Parnell Campbell, QC, said on Friday that he took it personal when voter rejected proposed changes to the constitution in 2009. He is seen here returning to his seat, after speaking at Friday’s ceremonial sitting, in Kingstown, of the Caribbean Court of Justice. (iWN photo).

The man who led the years-long revision of the St. Vincent and the Grenadines Constitution only to see electors reject the proposed changes in a referendum, says he took the voters’ decision to heart.

“I felt it deeply. I felt personally wronged because I had been the chairman of the Constitutional Reform Commission,” lawyer Parnel Campbell, QC, said on Friday at the ceremonial sitting, in Kingstown, of the Caribbean Court of Justice.

In the November 2009 vote, Vincentians overwhelmingly voted against the revised constitution in a referendum that analysts said was a vote on the Ralph Gonsalves’ Unity Labour Party (ULP) administration.

Of those who cast ballots, 43.13 per cent voted “yes” to the changes, compared to 55.64 per cent “no” votes.

The “Vote No” campaign was led by the main opposition New Democratic Party.

However, the Gonsalves government went on to win the general elections in December 2010 by a single seat, having lost four of the seats it held in the previous parliament.

Friday’s historic sitting of the CCJ was held to honour the accession of Vincentian jurist, Justice Adrian Saunders to the presidency of the court.

Addressing the sitting, Campbell said:

“I have been a member of the New Democratic Party; I served as Attorney General and Minister of Justice for eight and a half years. And because of the role that the party played in the rejection of the referendum proposals, I became estranged from my party. Over the years, like a good Christian, I came to forgive them,” he said to laughter, adding, “Forgive them, Lord, for they know not what they do.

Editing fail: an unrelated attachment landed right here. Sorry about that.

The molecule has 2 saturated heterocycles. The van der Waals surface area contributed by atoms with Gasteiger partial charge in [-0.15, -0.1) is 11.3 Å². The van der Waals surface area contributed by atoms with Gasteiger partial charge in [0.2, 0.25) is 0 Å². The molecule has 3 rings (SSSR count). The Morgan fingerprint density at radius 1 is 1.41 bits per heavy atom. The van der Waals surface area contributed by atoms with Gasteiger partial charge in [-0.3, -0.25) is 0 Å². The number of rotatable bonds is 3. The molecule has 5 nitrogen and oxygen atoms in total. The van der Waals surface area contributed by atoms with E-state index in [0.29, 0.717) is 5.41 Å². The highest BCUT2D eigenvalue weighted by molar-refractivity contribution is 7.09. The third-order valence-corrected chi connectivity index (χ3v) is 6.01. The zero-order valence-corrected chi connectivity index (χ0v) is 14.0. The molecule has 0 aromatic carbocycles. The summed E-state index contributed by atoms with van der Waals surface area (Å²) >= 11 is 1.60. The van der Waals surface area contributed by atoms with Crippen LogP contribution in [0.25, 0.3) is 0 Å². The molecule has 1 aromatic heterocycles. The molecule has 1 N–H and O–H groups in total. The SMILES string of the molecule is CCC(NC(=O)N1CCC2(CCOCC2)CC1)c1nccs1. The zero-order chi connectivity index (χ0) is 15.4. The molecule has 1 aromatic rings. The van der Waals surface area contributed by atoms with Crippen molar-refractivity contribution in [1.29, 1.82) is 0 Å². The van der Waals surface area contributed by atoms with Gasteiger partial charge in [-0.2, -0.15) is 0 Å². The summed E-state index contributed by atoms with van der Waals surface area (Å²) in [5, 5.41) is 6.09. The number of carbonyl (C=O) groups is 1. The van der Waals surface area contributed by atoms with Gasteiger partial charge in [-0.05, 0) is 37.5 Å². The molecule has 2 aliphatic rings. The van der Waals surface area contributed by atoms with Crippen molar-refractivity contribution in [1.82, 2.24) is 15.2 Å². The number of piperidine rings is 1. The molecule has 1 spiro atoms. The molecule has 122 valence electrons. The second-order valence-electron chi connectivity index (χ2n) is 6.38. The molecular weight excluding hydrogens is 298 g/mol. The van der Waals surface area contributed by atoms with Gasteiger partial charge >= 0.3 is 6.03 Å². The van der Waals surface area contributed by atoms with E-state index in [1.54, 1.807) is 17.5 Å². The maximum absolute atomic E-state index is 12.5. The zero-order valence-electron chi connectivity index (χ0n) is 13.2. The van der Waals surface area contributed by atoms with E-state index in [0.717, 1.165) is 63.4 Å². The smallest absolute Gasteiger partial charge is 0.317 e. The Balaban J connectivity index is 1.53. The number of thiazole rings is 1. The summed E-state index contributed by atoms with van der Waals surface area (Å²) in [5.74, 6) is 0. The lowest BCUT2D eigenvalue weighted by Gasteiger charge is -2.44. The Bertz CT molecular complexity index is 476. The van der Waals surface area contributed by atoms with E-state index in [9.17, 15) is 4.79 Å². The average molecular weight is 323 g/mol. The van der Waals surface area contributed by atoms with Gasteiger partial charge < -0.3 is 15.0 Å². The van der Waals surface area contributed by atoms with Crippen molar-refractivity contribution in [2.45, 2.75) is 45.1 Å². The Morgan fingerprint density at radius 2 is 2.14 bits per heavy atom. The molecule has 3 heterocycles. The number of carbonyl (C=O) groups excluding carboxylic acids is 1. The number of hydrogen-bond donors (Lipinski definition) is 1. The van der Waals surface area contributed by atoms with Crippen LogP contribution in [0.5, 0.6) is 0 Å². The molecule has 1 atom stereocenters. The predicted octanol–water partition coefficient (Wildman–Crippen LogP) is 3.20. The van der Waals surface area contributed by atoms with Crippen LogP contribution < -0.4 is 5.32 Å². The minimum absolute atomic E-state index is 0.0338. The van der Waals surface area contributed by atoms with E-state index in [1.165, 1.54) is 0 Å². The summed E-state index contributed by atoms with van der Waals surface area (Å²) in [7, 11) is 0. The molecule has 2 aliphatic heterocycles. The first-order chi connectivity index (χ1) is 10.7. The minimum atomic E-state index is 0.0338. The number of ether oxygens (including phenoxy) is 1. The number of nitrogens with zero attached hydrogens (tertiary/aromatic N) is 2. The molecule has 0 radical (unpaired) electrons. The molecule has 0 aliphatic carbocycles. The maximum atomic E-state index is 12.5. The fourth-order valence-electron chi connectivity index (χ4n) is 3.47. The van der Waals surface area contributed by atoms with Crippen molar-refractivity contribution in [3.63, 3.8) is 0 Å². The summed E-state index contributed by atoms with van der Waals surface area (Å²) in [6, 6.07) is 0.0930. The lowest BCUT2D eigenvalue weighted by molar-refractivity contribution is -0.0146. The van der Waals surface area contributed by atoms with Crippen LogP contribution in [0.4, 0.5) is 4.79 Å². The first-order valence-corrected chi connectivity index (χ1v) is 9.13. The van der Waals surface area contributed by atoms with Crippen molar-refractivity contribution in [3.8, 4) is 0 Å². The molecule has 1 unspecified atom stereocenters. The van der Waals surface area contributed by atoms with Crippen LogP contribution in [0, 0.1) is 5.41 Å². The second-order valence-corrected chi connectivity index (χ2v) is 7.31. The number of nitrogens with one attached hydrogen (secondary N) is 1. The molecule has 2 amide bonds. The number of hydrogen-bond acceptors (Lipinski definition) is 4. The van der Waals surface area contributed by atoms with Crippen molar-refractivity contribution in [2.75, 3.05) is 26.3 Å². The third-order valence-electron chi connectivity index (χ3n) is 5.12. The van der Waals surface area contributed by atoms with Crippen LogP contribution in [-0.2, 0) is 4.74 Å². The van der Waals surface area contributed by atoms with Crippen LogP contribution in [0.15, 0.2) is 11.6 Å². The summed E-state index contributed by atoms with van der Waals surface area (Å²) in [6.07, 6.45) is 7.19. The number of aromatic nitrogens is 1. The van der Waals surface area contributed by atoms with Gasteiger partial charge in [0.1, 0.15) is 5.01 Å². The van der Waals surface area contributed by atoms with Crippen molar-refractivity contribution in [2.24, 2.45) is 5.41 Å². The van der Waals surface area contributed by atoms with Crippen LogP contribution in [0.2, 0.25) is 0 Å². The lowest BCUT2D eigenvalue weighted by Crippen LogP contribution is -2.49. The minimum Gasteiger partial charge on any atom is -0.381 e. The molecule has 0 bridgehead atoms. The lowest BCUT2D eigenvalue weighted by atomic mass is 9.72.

“In the presence of your distinguished lordships, I would plead with the Honourable Leader of the Opposition to take to heart the comments of the prime minister and all the comments and implied pleas of those who have spoken to join with the government in bringing St. Vincent and the Grenadines into the appellate jurisdiction of this court in the earliest possible time.

“Justice Saunders has one, non-renewable seven-year term. It would be a travesty and indeed, a betrayal, for him to come to the end of his term with his own still having rejected him.”

Opposition Leader Godwin Friday, who took up that post in 2016, but has been an MP since 2011, attended, but did not speak at Friday’s event.

At the event, Prime Minister Ralph Gonsalves said that he would be willing to bring to the parliament a law to replace the London-based Privy Council with the CCJ as SVG’s highest court, if the opposition would support it.

Such a change was among those the electors rejected in 2009.

Gonsalves, however, said that the Court of Appeal has since ruled that a referendum is not necessary for the change.

To make such a change, Parliament must secure the support of two-thirds of its members – an advantage that Gonsalves until the 2010 elections.

One reply on “Campbell felt ‘personally wronged’ by rejection of new constitution”

  1. C. ben-David says:

    Parnell Campbell threatened to migrate to another country — as if any country outside of CARICOM would have ever taken him in — if the new constitution was rejected.

    The man has still not fled his native land.

    My questions are (1) why is he still around and (2) would anyone have regretted his speedy departure?

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